Photo: Dwight L. Roth

The Graveyard Jackrabbit

Here they come again disturbing my tranquility

Sometimes it’s a few; but today there’s a crowd

Not sure what all the fuss is about

I think I will hop over here out of the way

Oh no, I think a couple of them saw me

Here he comes, hand out, like he thinks I am his pet

Seems every time they come here they all seem sad

All dressed up and in their Sunday best

A new stone gets added with every event

Sure is a nice place to live most of the time

Now and then I have to watch I don’t fall into a hole

So odd that they bury those big boxes in the dirt

When they leave, the flowers they brought are left for me

Don’t they know I don’t eat flowers!

Next week the lawn man will come and haul them off

Well, they’ll soon be gone and I will have peace and quiet

I guess I can put up with them for a short visit

As long as they let me live here I am very happy

Such a beautiful place… so full of life!

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Today at d’Verse Ingrid asked us to write a narrative poem using the voice of a fictional character. I decided to write from the perspective of the graveyard jackrabbit that we saw three years ago at my father-in-law’s funeral. Hope this is not to far out!

Join us at: https://dversepoets.com

Review of “Poems from the Heart” by Dwight Roth

What a beautiful and generous thing to do… Thank you Dora!!

Dreams from a Pilgrimage

Whether Mr. Roth’s Poems from the Heart are read over the course of a week or a day, you will feel each time that you’ve just had a heartfelt talk with a friend: a friend with a way with words in all the particulars that touch you to the core. You’ll come away as if you’d been on a companionable walk, finding more in common than not with the poet, and knowing that it was time well-spent for the sentiments shared.

So it’s altogether fitting that the first poem is “Famous Only Among Friends”; after all only such fame is real and meaningful, with time spent and hearts open. And Roth invites us into his thoughts with his signature openheartedness, a style that is thankfully short on obscurities and long on frank and unabashed clarity so that its poetic beauty penetrates the heart.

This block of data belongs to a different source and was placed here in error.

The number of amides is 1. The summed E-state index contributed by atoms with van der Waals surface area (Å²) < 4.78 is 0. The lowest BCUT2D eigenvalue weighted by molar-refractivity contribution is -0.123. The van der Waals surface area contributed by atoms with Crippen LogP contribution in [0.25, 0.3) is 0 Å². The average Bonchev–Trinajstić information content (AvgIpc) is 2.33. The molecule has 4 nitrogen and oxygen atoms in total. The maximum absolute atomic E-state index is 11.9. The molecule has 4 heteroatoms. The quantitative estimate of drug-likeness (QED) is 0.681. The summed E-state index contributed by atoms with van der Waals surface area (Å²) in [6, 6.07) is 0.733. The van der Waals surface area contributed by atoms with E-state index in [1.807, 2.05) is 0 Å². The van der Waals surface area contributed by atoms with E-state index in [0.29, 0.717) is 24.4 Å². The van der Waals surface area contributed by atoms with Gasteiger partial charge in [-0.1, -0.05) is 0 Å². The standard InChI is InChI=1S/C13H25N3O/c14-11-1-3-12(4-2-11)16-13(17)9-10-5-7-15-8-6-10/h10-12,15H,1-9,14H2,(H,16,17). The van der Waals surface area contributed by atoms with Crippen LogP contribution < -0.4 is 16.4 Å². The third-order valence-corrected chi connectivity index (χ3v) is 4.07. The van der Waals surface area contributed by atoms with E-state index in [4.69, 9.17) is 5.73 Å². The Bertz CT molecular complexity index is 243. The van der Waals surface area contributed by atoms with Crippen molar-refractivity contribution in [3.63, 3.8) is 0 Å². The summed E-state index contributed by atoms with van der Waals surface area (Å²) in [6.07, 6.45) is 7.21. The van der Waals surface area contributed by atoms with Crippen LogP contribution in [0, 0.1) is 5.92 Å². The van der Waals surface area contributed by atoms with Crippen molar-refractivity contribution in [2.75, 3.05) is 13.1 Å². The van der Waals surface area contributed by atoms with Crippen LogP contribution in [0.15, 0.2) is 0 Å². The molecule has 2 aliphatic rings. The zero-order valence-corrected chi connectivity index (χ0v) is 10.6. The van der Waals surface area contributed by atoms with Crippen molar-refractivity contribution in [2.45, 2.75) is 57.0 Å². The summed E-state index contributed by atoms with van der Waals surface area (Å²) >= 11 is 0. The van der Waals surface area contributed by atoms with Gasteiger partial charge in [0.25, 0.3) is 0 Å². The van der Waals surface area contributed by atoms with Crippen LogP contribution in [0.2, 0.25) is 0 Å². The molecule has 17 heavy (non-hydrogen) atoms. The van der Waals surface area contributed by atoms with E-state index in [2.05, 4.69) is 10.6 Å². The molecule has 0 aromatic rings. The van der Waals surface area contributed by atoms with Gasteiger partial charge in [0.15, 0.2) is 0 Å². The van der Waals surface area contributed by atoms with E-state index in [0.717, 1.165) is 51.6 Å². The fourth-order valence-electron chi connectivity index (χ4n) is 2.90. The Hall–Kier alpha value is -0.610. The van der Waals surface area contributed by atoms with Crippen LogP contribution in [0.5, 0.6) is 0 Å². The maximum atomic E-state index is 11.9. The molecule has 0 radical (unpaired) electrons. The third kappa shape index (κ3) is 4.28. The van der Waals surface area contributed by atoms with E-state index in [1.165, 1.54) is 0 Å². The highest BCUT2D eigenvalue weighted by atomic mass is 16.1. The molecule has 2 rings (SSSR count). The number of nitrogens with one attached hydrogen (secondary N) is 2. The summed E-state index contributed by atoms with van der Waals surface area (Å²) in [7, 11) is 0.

Throughout this collection of poems, you will…

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Grow Where You are Planted

Maple seeds fly

with the advent of Spring.

Miniature helicopters,

blades spinning in the wind.

Caught

carried

like a kite on the breeze;

Only to float to the ground…

the roof… the gutter… or rain barrel

destination unknown…

deposited for growth.

New life begins

Today at d’Verse, Merril gave us seed as our Quadrille (exactly 44 words) Prompt. Every spring the maple trees are the first to open. Their seeds drop in abundance and land everywhere. We called them helicopters, when I was young, and threw them back up in the air to watch them spin around to the ground. Nature has so many ways to keep the growth cycle going. Just about anywhere they land they will put down a root and try to grow. A good example for all of us!

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Painting Flaws and All

Back in 2013, I started painting regularly. I watched Bob Ross on PBS every day while I ate my lunch. I was in awe of the way he made a canvas pop in just a half an hour show. I then went out in my garage and tried to replicate what I saw him do. Though I never really was able to master the paint brush like he did, I learned enough to create my own style of painting. I loved experimenting with paint and colors to see what I could come up with. This is one of those paintings. I was pleasantly surprised that some people actually enjoyed my work. Painting was as almost as gratifying as writing poetry!!

An amature’s attempt

Texture and imperfection

Flaws some might feel

detract from the value

But,

Beauty is found

in the eye of the beholder

Where flaws add character

and uniqueness is perfection

Painting: Dwight L. Roth